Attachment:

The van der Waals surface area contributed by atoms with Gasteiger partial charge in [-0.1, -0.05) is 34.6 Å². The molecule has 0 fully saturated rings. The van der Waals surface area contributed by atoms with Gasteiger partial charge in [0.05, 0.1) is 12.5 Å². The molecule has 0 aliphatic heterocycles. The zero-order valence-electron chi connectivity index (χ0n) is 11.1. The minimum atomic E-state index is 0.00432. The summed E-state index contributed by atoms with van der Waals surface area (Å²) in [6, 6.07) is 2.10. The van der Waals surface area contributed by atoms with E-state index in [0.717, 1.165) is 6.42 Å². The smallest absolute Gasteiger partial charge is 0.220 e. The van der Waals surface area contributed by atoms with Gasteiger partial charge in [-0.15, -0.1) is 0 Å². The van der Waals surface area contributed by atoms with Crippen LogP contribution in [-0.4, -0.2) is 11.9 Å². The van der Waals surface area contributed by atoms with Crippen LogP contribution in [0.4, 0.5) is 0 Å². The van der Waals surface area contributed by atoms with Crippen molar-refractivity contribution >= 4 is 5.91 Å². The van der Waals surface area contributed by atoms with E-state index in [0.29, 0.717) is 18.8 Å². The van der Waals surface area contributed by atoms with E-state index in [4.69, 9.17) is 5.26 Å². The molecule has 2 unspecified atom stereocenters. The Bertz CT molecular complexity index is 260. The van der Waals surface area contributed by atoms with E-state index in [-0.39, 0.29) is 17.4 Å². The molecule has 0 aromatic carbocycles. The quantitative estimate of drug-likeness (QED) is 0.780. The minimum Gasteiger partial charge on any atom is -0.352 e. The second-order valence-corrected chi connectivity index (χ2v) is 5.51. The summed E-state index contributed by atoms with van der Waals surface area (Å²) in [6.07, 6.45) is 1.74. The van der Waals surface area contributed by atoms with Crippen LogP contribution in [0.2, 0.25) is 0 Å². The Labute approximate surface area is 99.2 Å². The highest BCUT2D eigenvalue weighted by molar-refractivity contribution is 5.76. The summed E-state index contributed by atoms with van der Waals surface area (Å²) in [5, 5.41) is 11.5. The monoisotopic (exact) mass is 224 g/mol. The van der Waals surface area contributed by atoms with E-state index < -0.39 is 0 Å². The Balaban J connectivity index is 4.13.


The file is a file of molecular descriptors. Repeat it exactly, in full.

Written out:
The van der Waals surface area contributed by atoms with Gasteiger partial charge in [-0.1, -0.05) is 34.6 Å². The molecule has 0 fully saturated rings. The van der Waals surface area contributed by atoms with Gasteiger partial charge in [0.05, 0.1) is 12.5 Å². The molecule has 0 aliphatic heterocycles. The zero-order valence-electron chi connectivity index (χ0n) is 11.1. The minimum atomic E-state index is 0.00432. The summed E-state index contributed by atoms with van der Waals surface area (Å²) in [6, 6.07) is 2.10. The van der Waals surface area contributed by atoms with E-state index in [0.717, 1.165) is 6.42 Å². The smallest absolute Gasteiger partial charge is 0.220 e. The van der Waals surface area contributed by atoms with Gasteiger partial charge in [-0.15, -0.1) is 0 Å². The van der Waals surface area contributed by atoms with Crippen LogP contribution in [-0.4, -0.2) is 11.9 Å². The van der Waals surface area contributed by atoms with Crippen LogP contribution in [0.4, 0.5) is 0 Å². The van der Waals surface area contributed by atoms with Crippen molar-refractivity contribution >= 4 is 5.91 Å². The van der Waals surface area contributed by atoms with E-state index in [0.29, 0.717) is 18.8 Å². The van der Waals surface area contributed by atoms with E-state index in [4.69, 9.17) is 5.26 Å². The molecule has 2 unspecified atom stereocenters. The Bertz CT molecular complexity index is 260. The van der Waals surface area contributed by atoms with E-state index in [-0.39, 0.29) is 17.4 Å². The molecule has 0 aromatic carbocycles. The quantitative estimate of drug-likeness (QED) is 0.780. The minimum Gasteiger partial charge on any atom is -0.352 e. The second-order valence-corrected chi connectivity index (χ2v) is 5.51. The summed E-state index contributed by atoms with van der Waals surface area (Å²) in [6.07, 6.45) is 1.74. The van der Waals surface area contributed by atoms with Crippen LogP contribution in [0.2, 0.25) is 0 Å². The Labute approximate surface area is 99.2 Å². The highest BCUT2D eigenvalue weighted by molar-refractivity contribution is 5.76. The summed E-state index contributed by atoms with van der Waals surface area (Å²) in [5, 5.41) is 11.5. The monoisotopic (exact) mass is 224 g/mol. The van der Waals surface area contributed by atoms with E-state index < -0.39 is 0 Å². The Balaban J connectivity index is 4.13.